Book Review: The Butterfly Mosque

Meet G. Willow Wilson. She’s an American. She lived in Egypt for a while. She converted to Islam. She fell in love with a local. She wrote a book about all of this called The Butterfly Mosque. You should read it.

After graduating from college in the summer of 2003, Wilson leaves for Cairo to work as a teacher in an English-language school. Thanks to a series of events beforehand, Wilson, who had been brought up as an atheist, knew one thing: that if she boarded that plane to Cairo, she would become a Muslim. Keeping that bit of information from her family and friends, she starts her life in Cairo as a closet Muslim and that’s when she meets Omar, who she soon marries.

With The Butterfly Mosque, the author really has something great on her hands. She strikes a balance with all three of the stories she tells – the travel memoir, her discovery and path to Islam, finding love with someone halfway across the world, and presents a narrative that is never preachy nor self indulgent while offering a unique insight into life abroad.

This book isn’t just about Wilson though, it’s also about all the people with whom she interacts. She gives Egyptians, and with her trip to Iran, Persians, an identity that sometimes gets lost among all that we hear about the Middle East here in the United States. This reminds me of something my Arabic teacher once said – as an Egyptian who had moved to the U.S. a few years ago, he had not even considered himself Arab until he came here and was instantly classified as such.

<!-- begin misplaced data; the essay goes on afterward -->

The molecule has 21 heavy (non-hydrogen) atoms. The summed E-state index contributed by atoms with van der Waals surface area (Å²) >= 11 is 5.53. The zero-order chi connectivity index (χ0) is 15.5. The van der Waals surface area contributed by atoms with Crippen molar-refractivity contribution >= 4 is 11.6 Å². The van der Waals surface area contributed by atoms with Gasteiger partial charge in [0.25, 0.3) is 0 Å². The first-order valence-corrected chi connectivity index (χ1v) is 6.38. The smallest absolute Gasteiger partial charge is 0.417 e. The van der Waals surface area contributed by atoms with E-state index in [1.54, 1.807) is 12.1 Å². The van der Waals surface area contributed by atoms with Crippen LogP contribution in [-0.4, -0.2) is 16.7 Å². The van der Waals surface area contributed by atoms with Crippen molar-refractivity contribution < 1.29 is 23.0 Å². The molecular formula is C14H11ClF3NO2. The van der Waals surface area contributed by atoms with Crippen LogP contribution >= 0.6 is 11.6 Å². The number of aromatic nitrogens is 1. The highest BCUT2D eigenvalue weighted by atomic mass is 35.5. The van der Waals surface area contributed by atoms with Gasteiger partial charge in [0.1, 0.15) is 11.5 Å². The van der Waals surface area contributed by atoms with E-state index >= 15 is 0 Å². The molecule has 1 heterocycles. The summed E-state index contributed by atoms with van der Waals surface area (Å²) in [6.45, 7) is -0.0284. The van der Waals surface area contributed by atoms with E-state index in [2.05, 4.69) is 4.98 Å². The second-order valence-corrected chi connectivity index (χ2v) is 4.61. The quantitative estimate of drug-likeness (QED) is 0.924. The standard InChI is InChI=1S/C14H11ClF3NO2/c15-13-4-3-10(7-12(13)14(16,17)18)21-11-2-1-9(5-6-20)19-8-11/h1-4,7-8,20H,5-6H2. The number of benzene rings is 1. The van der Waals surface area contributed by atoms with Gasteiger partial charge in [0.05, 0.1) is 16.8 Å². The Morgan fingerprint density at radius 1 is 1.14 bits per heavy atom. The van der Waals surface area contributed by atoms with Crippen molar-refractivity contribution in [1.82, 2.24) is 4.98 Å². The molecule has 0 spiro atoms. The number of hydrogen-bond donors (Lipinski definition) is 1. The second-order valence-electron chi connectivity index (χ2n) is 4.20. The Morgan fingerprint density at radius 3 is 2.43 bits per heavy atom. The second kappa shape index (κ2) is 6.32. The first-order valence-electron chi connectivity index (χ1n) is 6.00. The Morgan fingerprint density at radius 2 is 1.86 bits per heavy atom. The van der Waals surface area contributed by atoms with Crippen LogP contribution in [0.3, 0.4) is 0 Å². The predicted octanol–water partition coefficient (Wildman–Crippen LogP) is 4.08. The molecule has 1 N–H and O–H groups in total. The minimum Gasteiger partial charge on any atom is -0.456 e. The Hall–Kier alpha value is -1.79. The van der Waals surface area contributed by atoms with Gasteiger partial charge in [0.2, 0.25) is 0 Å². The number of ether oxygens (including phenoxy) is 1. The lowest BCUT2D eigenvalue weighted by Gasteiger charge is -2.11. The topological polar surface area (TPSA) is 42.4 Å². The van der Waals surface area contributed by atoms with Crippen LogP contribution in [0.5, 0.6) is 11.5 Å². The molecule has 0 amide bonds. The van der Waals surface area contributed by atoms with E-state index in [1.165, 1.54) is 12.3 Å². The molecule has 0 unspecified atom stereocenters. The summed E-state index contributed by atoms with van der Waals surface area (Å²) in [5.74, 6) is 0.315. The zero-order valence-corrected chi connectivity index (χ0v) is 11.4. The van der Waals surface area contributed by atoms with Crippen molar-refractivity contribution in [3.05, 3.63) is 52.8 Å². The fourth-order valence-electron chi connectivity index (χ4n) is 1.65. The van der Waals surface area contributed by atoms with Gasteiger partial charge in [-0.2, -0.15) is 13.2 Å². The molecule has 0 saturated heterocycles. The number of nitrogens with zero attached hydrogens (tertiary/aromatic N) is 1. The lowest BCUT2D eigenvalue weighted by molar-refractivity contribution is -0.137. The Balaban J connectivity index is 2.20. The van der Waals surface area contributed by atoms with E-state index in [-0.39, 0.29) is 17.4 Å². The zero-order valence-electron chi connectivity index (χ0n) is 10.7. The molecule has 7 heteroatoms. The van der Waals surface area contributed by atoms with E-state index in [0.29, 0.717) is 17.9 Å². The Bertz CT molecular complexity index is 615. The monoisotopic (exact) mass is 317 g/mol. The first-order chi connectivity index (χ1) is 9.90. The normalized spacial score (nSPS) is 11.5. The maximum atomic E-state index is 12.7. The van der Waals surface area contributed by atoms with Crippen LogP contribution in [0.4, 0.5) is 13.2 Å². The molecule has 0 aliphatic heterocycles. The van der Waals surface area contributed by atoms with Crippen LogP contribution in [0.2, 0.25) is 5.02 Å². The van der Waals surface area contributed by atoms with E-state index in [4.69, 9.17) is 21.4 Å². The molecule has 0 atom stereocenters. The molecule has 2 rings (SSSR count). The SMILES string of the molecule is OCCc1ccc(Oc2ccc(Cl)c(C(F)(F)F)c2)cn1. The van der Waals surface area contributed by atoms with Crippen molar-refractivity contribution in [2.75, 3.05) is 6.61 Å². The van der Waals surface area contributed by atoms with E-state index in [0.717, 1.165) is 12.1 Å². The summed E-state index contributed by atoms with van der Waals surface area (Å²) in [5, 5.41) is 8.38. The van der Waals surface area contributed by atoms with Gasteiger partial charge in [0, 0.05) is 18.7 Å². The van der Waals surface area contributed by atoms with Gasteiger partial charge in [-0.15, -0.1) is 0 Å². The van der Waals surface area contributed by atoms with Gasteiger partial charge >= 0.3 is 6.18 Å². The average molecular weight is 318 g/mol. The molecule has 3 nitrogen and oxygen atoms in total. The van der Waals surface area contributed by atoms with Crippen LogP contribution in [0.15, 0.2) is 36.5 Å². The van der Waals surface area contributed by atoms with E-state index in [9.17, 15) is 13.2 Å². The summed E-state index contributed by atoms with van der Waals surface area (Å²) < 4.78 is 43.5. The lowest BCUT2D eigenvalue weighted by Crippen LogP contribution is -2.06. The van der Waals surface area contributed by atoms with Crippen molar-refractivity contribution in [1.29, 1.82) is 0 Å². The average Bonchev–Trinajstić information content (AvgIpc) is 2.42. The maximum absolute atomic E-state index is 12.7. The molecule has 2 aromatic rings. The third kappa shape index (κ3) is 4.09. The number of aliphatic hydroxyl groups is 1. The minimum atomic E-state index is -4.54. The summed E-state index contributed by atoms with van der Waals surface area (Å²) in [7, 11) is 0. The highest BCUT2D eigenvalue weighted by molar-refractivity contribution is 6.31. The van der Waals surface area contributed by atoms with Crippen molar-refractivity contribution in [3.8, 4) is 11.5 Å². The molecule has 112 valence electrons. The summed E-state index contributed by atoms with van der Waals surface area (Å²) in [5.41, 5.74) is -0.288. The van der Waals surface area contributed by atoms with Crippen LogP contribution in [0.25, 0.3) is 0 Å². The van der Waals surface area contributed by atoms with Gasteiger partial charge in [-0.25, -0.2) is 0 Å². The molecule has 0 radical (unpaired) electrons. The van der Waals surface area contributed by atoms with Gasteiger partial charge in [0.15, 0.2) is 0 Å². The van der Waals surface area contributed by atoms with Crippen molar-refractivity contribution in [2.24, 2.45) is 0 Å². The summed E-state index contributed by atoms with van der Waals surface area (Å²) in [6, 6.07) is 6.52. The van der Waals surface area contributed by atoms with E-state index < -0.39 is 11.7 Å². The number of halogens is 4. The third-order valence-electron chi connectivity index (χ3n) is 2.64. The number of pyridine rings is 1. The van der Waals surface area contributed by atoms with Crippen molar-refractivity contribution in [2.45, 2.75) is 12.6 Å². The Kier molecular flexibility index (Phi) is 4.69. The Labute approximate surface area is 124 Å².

I have to admit, I’m already fan of Wilson’s. I liked her graphic novel Cairo and her comic Air is one of only two monthly comic book titles I read. Yet, this book isn’t just limited to fans of her comic books. The author succeeds in writing a book that can be appreciated by many audiences. One can read The Butterfly Mosque to get a glimpse into the life of an American living in another country while someone else may be curious about the issues Wilson discusses that inevitably result from a cross cultural relationship and from her odyssey into Islam.

In the end, The Butterfly Mosque isn’t just another memoir. G. Willow Wilson’s voice differentiates it from so many other books. Her affable manner in conjunction with her sense of humor and resolve has the ability to really connect with the reader. Simply put, I really liked this book and can’t recommend it enough.

The Butterfly Mosque is published by Atlantic Monthly Press and will be released June 1st. Read it! I command you…

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